The effort that seeks to conceal the truth is still going on. It hasn’t let up after 42 years until this day. Its going strong right on this webpage in Comment #6 and Comment #9.

    Can we dismiss them as “sloppy commenting”?
    I don’t think so. The Ruben Salazar case has a continually shrinking demographic of interested readers. However their interest remains acute. The poignancy and personal relevance of this event remains intense.

    Readers who comment on this case are very unlikely to be simply confused or misinformed.

    Most likely their comments are part of a 42 year and ongoing effort to promote and spread disinformation.

    Comment #6 offers a false choice. Ruben Salazar was not watching a peaceful march nor was he in a chaotic and riotous situation when he was killed. He was in a contained, controlled and relatively calm setting until the Sheriff deputies interjected themselves justified by a pretext and proceeded to act in a chaotic and irrational manner.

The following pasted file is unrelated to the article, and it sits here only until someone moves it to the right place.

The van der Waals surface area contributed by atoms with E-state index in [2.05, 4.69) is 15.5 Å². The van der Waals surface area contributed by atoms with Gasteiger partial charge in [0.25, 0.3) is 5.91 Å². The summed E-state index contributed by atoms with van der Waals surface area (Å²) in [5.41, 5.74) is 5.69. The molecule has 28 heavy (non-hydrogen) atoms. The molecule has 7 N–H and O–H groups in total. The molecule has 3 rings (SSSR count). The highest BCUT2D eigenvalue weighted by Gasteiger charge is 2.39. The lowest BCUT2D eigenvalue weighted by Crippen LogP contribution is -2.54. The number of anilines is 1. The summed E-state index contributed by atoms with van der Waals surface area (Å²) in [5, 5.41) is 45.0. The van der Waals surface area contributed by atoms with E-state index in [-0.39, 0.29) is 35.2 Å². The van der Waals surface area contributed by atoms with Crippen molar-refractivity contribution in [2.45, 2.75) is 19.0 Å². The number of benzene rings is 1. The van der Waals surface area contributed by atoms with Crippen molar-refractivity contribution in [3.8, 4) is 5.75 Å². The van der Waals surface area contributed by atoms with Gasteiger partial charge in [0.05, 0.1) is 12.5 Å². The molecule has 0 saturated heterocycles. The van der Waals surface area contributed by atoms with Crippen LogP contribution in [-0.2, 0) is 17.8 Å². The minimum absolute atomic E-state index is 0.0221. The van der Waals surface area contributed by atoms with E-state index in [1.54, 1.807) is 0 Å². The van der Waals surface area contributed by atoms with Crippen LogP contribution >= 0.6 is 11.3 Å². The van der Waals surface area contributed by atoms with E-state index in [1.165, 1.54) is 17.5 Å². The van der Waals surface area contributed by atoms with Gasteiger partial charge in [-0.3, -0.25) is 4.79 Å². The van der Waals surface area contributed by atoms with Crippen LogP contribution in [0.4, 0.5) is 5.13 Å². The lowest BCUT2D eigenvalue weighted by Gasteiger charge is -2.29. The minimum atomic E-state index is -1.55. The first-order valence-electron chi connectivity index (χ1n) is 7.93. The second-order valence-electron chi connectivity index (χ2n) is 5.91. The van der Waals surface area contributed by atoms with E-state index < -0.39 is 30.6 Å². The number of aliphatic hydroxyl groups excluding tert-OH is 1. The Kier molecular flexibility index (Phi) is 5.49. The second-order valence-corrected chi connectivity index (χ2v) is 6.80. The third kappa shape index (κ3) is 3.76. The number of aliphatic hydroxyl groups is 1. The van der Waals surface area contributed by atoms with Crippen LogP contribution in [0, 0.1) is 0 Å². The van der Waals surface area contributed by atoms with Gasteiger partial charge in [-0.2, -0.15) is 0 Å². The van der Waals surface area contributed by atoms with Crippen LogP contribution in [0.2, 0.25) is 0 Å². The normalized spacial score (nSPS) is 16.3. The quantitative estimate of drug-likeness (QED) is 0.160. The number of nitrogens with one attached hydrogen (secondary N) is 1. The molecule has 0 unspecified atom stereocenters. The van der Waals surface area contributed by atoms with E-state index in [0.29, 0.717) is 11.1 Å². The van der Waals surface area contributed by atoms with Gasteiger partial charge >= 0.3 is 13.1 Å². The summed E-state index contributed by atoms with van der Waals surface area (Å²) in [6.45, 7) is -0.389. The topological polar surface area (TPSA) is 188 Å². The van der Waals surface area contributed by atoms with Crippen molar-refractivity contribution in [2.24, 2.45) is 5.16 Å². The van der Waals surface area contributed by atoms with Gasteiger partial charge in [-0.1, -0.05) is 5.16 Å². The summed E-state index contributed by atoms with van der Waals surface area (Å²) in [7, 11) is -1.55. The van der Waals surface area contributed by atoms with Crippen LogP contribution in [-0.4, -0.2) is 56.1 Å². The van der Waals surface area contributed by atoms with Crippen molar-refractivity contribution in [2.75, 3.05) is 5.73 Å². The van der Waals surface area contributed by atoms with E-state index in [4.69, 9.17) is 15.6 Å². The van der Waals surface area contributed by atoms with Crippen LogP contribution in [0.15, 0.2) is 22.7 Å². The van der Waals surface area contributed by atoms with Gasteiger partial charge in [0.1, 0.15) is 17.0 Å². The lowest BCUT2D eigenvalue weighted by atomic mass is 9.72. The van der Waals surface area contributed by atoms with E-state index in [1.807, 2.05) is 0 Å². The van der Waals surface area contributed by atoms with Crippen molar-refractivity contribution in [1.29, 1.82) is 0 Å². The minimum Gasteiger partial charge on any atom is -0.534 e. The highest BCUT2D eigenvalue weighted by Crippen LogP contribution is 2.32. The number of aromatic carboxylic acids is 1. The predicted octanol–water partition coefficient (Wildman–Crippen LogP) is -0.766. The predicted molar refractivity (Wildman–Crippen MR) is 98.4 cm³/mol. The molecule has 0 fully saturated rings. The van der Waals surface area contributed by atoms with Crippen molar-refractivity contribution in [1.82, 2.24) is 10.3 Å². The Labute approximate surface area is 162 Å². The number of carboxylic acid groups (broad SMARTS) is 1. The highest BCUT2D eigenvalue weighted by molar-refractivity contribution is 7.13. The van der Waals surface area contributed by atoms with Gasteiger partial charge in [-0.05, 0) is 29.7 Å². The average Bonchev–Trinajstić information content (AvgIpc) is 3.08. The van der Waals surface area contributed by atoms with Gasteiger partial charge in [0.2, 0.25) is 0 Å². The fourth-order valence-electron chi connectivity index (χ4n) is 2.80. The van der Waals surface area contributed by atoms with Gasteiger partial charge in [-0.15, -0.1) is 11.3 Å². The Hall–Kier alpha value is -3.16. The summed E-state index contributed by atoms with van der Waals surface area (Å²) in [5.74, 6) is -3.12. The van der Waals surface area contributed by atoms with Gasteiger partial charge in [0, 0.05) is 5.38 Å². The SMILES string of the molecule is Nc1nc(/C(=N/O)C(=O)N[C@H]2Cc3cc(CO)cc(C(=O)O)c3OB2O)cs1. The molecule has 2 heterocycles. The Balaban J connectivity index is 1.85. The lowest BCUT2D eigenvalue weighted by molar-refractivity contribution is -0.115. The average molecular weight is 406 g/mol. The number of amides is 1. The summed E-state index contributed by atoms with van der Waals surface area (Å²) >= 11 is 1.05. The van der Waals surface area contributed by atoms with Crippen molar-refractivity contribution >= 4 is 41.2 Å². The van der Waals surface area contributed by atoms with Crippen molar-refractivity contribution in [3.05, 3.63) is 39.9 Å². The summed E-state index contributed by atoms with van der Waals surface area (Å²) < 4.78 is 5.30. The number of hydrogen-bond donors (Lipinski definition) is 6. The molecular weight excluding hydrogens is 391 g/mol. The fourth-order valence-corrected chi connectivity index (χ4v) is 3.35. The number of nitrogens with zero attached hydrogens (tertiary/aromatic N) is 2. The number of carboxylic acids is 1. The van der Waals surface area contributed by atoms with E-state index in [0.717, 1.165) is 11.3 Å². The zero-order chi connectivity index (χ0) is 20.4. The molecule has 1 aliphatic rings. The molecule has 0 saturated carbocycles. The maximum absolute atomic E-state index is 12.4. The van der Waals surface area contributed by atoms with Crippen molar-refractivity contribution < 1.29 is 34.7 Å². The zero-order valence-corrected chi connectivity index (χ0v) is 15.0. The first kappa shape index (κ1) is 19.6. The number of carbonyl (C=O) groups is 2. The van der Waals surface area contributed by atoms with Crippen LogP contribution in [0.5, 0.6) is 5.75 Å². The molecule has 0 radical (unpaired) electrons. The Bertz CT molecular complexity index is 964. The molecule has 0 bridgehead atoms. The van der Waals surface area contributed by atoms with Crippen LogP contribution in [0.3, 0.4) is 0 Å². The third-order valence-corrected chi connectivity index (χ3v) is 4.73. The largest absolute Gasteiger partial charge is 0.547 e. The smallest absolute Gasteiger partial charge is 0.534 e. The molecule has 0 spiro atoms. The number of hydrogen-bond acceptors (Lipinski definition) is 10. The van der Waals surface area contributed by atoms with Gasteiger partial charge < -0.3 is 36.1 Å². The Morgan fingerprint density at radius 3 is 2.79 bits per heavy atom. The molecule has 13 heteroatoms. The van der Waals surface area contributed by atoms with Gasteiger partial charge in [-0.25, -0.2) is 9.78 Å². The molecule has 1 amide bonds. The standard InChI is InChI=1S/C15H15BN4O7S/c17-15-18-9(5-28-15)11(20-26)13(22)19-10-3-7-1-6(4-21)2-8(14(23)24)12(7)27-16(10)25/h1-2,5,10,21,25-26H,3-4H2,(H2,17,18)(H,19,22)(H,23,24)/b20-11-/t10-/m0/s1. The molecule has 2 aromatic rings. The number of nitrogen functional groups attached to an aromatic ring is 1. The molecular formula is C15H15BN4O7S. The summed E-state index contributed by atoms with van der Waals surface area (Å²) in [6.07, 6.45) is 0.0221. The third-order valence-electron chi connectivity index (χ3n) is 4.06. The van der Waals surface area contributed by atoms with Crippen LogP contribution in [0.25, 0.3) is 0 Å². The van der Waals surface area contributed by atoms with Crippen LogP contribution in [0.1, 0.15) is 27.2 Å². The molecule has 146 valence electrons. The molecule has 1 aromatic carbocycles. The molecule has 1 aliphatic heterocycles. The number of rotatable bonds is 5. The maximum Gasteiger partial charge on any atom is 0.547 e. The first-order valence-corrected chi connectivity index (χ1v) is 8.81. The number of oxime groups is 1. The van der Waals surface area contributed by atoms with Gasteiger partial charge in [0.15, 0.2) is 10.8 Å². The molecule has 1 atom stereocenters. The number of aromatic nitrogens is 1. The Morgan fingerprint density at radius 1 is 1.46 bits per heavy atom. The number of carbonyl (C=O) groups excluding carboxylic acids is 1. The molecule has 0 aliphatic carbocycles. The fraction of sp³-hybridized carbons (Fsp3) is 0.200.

Ruben Salazar had left the site of the Chicano Moratorium demonstration and entered the confines of a neighborhood watering hole – The Silver Dollar.

    The Sheriff deputies responded to the claim of somebody with a gun inside the bar. The sheriff has never produced any documentation for how they were notified of the alleged gunman or who notified them or anyone who witnessed a man with a gun. The Sheriff dept has never offered any evidence showing that their tactics that day were consistent with established policy for dealing with that type of situation. Whichever type of teargas projectile was fired blindly into the Silver Dollar, what other time has firing tear gas into that situation been considered an appropriate tactic at that stage?

    Comment #9 creates a completely false interpretation of the report about the settlement agreement between Rodriguez/MALDEF and LASD/LA County concerning the Public Records request.

    Nowhere was there any mention of LAPD Chief Ed Davis nor was there anything suggesting a clandestine agreement between Chief Davis and Sheriff Pitchess to place Ruben Salazar directly into the path of a potentially deadly projectile.